More water storage is clearly the answer to drought (and stronger flood protection) and the Auburn Dam, among others, is a major piece of that answer for us in the Sacramento region, though it is not mentioned in this Sacramento Bee story.
State officials warned late Monday that extremely low runoff in California rivers could require even senior water rights holders to reduce their consumption this summer and fall.
The noticeby the State Water Resources Control Board, which regulates water rights, is informational only. But it is a “heads up” that formal curtailment orders could follow if water users don’t begin taking action to conserve water now, said Les Grober, assistant deputy director for water rights at the board.
Even so-called “riparian” and “pre-1914” water rights holders, the most senior category in the state, could be affected. Such curtailment actions have not occurred since the drought of 1976-1977, considered the most severe in modern times.
“This is really a heads-up for a potentially critical condition,” Grober said. “Junior water rights holders may not have water for crops. It’s something the board is going to be watching over the next few months to see if further action is a good idea.”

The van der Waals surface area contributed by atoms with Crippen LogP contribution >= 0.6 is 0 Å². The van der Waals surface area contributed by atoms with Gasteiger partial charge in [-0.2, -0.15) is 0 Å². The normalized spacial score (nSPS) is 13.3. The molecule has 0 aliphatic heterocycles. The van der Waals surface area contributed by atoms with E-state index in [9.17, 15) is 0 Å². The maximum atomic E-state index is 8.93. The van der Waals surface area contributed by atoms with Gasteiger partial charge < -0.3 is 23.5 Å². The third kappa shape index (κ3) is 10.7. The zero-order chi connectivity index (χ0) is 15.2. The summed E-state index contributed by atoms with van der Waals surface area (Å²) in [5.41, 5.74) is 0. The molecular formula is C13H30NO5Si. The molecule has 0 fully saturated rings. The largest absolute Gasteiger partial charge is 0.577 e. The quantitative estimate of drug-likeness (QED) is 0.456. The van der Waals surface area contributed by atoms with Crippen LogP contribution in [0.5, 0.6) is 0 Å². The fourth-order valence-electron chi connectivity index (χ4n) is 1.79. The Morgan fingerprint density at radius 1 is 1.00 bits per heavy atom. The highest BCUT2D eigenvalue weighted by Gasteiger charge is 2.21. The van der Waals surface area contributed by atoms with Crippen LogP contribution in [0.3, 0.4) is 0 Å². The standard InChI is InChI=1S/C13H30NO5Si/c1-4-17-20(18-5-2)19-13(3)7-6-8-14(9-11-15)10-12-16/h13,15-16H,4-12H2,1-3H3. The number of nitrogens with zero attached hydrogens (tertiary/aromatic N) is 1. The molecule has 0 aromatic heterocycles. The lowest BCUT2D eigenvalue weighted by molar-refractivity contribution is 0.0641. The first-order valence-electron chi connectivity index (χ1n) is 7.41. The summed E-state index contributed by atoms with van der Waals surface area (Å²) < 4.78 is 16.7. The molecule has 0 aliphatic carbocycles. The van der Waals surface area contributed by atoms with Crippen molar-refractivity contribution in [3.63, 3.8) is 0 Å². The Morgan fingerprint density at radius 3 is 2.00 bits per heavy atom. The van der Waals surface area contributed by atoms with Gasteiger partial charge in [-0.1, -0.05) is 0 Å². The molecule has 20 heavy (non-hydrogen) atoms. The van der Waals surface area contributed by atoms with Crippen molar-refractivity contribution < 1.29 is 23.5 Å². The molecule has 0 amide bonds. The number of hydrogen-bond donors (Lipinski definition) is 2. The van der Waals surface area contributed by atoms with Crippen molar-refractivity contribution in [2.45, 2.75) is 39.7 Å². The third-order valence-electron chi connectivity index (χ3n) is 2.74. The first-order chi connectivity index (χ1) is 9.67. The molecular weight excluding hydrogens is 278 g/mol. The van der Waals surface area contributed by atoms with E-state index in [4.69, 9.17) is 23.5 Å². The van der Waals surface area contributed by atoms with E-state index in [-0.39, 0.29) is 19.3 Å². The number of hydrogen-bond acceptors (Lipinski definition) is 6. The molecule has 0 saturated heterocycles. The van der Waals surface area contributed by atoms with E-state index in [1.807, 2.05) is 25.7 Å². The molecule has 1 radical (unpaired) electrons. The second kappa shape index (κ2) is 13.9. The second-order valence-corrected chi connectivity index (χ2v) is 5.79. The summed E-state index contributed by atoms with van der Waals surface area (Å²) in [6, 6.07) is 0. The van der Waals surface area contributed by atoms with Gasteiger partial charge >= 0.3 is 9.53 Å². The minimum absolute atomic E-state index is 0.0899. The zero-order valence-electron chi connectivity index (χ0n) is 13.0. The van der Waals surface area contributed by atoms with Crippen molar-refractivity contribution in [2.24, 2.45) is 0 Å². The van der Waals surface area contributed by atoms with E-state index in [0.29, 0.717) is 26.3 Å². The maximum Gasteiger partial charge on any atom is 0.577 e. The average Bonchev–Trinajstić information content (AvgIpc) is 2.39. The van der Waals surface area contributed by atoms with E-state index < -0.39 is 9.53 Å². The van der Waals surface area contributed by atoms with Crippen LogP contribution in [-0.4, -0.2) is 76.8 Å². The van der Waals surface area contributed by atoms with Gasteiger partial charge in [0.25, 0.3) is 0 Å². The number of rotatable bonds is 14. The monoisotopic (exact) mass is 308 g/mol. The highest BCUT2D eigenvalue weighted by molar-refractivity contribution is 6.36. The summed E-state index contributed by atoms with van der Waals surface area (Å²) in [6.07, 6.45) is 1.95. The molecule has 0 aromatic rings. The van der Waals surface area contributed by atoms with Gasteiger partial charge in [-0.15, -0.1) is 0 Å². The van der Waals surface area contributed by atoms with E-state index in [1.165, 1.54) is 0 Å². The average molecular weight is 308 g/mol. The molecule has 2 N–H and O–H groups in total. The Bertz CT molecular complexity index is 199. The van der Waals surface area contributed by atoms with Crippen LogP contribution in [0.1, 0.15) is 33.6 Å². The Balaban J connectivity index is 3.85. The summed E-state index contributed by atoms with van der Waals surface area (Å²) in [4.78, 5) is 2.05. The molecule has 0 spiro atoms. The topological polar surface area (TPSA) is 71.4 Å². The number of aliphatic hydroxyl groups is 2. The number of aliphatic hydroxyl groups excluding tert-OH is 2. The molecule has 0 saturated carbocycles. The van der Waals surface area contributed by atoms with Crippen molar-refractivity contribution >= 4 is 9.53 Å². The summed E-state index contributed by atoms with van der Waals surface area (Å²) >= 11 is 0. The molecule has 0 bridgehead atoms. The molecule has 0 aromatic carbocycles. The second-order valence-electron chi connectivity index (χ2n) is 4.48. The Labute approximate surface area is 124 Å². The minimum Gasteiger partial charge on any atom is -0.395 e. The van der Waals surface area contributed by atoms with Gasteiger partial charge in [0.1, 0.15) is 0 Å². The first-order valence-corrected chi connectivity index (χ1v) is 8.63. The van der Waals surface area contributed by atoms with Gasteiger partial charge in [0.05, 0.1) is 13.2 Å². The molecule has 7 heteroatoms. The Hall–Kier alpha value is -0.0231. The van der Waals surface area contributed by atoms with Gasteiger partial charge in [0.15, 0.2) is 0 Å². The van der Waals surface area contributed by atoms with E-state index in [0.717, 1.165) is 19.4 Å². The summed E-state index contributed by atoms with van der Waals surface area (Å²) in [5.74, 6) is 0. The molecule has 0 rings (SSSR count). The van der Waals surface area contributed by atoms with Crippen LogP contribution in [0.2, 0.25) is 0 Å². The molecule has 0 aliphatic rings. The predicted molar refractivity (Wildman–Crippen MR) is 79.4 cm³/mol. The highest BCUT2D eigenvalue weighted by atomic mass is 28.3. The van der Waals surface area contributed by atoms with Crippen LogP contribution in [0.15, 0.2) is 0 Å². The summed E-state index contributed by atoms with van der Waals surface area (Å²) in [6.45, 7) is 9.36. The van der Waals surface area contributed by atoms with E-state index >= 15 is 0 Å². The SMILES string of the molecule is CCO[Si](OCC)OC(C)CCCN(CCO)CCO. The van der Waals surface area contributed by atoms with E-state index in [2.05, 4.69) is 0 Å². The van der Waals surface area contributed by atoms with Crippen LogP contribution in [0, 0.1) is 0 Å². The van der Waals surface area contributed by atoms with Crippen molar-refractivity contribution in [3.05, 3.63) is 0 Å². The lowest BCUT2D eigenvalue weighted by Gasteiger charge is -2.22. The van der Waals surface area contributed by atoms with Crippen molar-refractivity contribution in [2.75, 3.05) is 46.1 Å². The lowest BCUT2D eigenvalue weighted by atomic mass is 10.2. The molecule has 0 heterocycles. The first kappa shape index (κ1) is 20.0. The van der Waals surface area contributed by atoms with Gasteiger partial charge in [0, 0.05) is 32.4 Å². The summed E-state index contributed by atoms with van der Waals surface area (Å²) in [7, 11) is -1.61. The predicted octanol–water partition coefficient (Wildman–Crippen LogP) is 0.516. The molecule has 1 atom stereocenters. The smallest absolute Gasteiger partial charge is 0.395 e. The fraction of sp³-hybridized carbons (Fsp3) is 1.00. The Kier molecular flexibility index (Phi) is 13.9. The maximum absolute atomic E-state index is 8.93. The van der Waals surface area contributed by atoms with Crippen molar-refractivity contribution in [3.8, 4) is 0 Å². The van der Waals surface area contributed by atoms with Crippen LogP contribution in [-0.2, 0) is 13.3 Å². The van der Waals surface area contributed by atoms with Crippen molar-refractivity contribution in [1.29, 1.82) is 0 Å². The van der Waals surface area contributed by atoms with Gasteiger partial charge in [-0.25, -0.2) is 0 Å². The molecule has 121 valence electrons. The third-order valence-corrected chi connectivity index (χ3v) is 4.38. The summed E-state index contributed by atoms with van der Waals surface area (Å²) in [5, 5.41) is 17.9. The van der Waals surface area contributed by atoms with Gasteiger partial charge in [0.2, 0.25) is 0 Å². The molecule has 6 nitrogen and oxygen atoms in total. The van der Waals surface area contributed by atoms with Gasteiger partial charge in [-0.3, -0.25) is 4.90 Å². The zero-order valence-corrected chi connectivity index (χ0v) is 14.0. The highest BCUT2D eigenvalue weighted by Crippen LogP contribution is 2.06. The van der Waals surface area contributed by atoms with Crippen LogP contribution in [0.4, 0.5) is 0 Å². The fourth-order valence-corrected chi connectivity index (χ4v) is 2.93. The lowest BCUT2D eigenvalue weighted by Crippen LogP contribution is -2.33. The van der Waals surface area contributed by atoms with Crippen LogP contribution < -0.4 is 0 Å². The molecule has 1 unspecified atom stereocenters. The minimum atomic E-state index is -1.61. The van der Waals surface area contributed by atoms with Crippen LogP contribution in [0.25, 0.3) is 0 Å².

The notice was primarily targeted at farm water users in the Sacramento Valley, who generally hold the largest and most-senior water rights in the state. It came with a two-page list of conservation practices for “immediate consideration,” including reusing irrigation runoff, reducing planted acreage, matching water delivery with crop demand, and other measures.
The Northern Sierra Nevada region, which provides much of California’s total water supply through snowmelt, experienced the driest January-through-June period in 90 years. Major reservoirs in the region, the largest in the state, are at about 80 percent of average capacity and shrinking rapidly.
Grober said many area rivers would already be dry if not for the water being released from these reservoirs. Much of those releases are necessary to meet water quality and aquatic habitat requirements. In other words, water in some rivers may not be “natural” flow, which is what riparian and pre-1914 water rights holders are typically entitled to take.